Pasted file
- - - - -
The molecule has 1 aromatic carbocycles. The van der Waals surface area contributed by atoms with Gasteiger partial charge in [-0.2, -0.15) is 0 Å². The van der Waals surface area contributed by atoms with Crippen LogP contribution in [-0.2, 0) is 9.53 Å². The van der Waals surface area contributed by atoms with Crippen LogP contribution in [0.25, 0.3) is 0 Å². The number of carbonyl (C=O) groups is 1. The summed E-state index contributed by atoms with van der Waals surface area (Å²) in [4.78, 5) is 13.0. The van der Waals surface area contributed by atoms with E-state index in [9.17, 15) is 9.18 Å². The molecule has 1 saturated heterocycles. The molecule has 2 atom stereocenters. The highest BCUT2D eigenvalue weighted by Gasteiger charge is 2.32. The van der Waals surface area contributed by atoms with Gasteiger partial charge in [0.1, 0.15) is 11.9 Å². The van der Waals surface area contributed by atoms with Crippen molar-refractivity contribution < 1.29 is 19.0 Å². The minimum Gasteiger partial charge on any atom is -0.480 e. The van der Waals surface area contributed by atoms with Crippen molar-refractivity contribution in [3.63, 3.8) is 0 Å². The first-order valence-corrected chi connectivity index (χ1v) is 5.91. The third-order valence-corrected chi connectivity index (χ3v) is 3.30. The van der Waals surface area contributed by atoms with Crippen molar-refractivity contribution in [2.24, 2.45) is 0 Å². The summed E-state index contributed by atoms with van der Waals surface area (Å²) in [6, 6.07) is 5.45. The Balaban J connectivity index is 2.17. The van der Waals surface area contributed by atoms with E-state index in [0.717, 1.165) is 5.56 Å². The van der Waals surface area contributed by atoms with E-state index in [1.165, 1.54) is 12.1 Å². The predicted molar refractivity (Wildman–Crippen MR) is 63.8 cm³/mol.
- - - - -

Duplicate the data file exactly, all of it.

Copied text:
The molecule has 1 aromatic carbocycles. The van der Waals surface area contributed by atoms with Gasteiger partial charge in [-0.2, -0.15) is 0 Å². The van der Waals surface area contributed by atoms with Crippen LogP contribution in [-0.2, 0) is 9.53 Å². The van der Waals surface area contributed by atoms with Crippen LogP contribution in [0.25, 0.3) is 0 Å². The number of carbonyl (C=O) groups is 1. The summed E-state index contributed by atoms with van der Waals surface area (Å²) in [4.78, 5) is 13.0. The van der Waals surface area contributed by atoms with E-state index in [9.17, 15) is 9.18 Å². The molecule has 1 saturated heterocycles. The molecule has 2 atom stereocenters. The highest BCUT2D eigenvalue weighted by Gasteiger charge is 2.32. The van der Waals surface area contributed by atoms with Gasteiger partial charge in [0.1, 0.15) is 11.9 Å². The van der Waals surface area contributed by atoms with Crippen molar-refractivity contribution < 1.29 is 19.0 Å². The minimum Gasteiger partial charge on any atom is -0.480 e. The van der Waals surface area contributed by atoms with Crippen molar-refractivity contribution in [3.63, 3.8) is 0 Å². The first-order valence-corrected chi connectivity index (χ1v) is 5.91. The third-order valence-corrected chi connectivity index (χ3v) is 3.30. The van der Waals surface area contributed by atoms with Crippen molar-refractivity contribution in [2.24, 2.45) is 0 Å². The summed E-state index contributed by atoms with van der Waals surface area (Å²) in [6, 6.07) is 5.45. The Balaban J connectivity index is 2.17. The van der Waals surface area contributed by atoms with E-state index in [0.717, 1.165) is 5.56 Å². The van der Waals surface area contributed by atoms with E-state index in [1.165, 1.54) is 12.1 Å². The predicted molar refractivity (Wildman–Crippen MR) is 63.8 cm³/mol.